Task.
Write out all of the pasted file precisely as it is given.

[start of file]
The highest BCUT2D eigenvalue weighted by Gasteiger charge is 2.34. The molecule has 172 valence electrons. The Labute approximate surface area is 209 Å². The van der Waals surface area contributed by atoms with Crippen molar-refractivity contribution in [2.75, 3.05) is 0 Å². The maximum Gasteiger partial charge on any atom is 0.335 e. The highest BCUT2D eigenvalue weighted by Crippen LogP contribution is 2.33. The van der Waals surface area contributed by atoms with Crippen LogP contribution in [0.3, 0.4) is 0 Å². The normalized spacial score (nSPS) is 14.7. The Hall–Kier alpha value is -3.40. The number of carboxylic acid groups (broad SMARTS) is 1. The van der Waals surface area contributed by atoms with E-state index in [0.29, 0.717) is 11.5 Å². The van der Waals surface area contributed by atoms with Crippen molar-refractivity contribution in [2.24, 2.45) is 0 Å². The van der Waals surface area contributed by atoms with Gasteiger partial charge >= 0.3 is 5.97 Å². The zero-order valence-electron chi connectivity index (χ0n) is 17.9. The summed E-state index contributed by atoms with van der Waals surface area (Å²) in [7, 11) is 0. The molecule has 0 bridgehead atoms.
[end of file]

The highest BCUT2D eigenvalue weighted by Gasteiger charge is 2.34. The molecule has 172 valence electrons. The Labute approximate surface area is 209 Å². The van der Waals surface area contributed by atoms with Crippen molar-refractivity contribution in [2.75, 3.05) is 0 Å². The maximum Gasteiger partial charge on any atom is 0.335 e. The highest BCUT2D eigenvalue weighted by Crippen LogP contribution is 2.33. The van der Waals surface area contributed by atoms with Crippen LogP contribution in [0.3, 0.4) is 0 Å². The normalized spacial score (nSPS) is 14.7. The Hall–Kier alpha value is -3.40. The number of carboxylic acid groups (broad SMARTS) is 1. The van der Waals surface area contributed by atoms with E-state index in [0.29, 0.717) is 11.5 Å². The van der Waals surface area contributed by atoms with Crippen molar-refractivity contribution in [2.24, 2.45) is 0 Å². The van der Waals surface area contributed by atoms with Gasteiger partial charge >= 0.3 is 5.97 Å². The zero-order valence-electron chi connectivity index (χ0n) is 17.9. The summed E-state index contributed by atoms with van der Waals surface area (Å²) in [7, 11) is 0. The molecule has 0 bridgehead atoms.